Tuesday, 7 August 2012

They already have the answers

Reason #2 to support Cuso International - as a volunteer, my role is not to bring answers; I come to support and extend the work of locals - Jamaicans already know the problems and solutions better than anyone else!

This weekend was an incredible time to be in Jamaica.  It was the 50th anniversary of Jamaican independence on Monday, and Jamaicans won gold and bronze in the women's 100 metre sprints on Saturday and gold and silver in the men's on Sunday.  The whole country is buzzing with feel-good vibrations for all its athletes and bursting with pride for their country.

Here's some footage of the euphoria in front of the big screen televisions in one of the main intersections in Kingston:



I was lucky enough to be able to watch the races with a group of Jamaicans at the Kingston Yacht Club, where I was participating in a sailing regatta all weekend.  Unfortunately, Tropical Storm Ernesto was passing by south of the island and kicked up some weather.  Saturday's sailing was inordinately calm, on Sunday the weather was too wild for sailing and on Monday it was still pretty intense, but everyone wanted so desperately to go out that we tried it for a little while, but it was not the best of conditions. (The bigger boats were racing as well, and one of them clocked wind gusts at 42 knots.  To put that in context, we usually cancel racing if it is blowing upwards of 20-25 knots.)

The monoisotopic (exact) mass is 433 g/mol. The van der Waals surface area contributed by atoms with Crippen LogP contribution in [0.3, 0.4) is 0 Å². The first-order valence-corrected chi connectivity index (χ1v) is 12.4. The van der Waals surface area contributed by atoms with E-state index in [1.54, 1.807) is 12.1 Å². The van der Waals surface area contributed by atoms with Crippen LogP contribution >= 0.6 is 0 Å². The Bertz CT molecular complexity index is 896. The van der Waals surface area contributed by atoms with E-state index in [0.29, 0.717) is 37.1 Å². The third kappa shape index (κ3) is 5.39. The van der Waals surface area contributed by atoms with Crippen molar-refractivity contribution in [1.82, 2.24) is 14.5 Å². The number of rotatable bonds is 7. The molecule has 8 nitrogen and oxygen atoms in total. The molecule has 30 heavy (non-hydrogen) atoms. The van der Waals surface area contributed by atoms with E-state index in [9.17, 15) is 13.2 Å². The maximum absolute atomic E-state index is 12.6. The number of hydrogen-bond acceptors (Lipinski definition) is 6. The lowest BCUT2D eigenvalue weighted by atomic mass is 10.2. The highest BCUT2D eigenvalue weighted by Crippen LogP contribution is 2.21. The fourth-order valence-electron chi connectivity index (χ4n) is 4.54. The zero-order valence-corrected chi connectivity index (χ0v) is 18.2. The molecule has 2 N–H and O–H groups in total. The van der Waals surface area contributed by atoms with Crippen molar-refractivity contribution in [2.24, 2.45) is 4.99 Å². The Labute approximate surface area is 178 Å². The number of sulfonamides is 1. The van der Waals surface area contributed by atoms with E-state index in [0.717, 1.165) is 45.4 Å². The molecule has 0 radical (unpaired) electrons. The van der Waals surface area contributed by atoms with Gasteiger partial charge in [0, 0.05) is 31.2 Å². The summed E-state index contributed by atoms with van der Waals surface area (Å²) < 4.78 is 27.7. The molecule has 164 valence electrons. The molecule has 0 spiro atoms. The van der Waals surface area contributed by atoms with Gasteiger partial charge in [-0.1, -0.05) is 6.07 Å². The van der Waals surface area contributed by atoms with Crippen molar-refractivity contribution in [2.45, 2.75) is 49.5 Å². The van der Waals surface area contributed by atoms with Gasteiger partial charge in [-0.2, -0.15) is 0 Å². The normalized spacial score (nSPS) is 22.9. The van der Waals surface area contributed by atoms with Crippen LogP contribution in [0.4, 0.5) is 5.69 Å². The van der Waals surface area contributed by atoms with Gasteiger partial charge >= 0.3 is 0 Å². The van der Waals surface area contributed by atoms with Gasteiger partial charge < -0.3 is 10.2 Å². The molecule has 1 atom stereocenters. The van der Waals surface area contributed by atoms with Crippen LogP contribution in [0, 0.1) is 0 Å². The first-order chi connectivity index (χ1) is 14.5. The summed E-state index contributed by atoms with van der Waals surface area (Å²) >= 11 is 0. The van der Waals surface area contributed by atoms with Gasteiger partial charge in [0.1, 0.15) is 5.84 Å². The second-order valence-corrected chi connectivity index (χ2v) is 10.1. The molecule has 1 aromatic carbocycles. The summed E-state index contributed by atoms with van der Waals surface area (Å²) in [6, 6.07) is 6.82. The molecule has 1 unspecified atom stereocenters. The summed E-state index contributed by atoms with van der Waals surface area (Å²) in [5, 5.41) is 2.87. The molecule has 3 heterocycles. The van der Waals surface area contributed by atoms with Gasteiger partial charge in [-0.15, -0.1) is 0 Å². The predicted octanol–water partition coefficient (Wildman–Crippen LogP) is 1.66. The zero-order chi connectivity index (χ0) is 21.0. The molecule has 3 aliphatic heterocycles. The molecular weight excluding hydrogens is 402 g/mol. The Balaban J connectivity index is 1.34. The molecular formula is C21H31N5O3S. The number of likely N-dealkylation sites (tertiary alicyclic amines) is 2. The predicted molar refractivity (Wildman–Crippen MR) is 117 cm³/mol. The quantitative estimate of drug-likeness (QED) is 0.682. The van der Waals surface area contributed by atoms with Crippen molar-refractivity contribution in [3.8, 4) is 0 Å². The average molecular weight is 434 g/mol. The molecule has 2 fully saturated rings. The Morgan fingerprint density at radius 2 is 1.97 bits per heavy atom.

On Sunday, the storm passed by at its closest point.  It was during the semi-final heats of the men's 100 metres.  The tension and energy in the room was matched by the drama of the weather outside.  The wind started blowing intensely - all the shutters were flung wide open and clothing and paper was blown about in the room.  Everyone rushed outside to watch the storm and to check that all the boats were safely back in the harbour and firmly attached to the docks.  Then it started to rain and everyone rushed back in - maybe the rushing also had to do with the fact that there was another race heat about to start and this one had Blake in it, I couldn't tell. My own eyes were flipping back and forth from the television screen to the view over the harbour.  At its height, where you could usually see clearly the buildings of downtown Kingston and the hills behind, was a grey wall of water and wind.  The best way for me to describe it is to liken it to the way a Manitoba blizzard can totally obscure your vision 30 feet out. The worst fears of everyone was that the storm would affect the power and we wouldn't be able to watch the race!

Fortunately, these conditions only lasted for about an hour and minimal damage occurred.  There were a few more squalls over the next couple of days, but the worst had passed.  The euphoria from the Olympic golds and the general celebratory feeling from achieving 50 years of independence seems to remain. I look forward to working alongside Jamaicans to make the next 50 years even better for all Jamaicans!

PS.  The sock progress continues and your chances of being the proud owner of this pair are still quite high!  Please click to make a donation and help me reach my goal to raise $2000.

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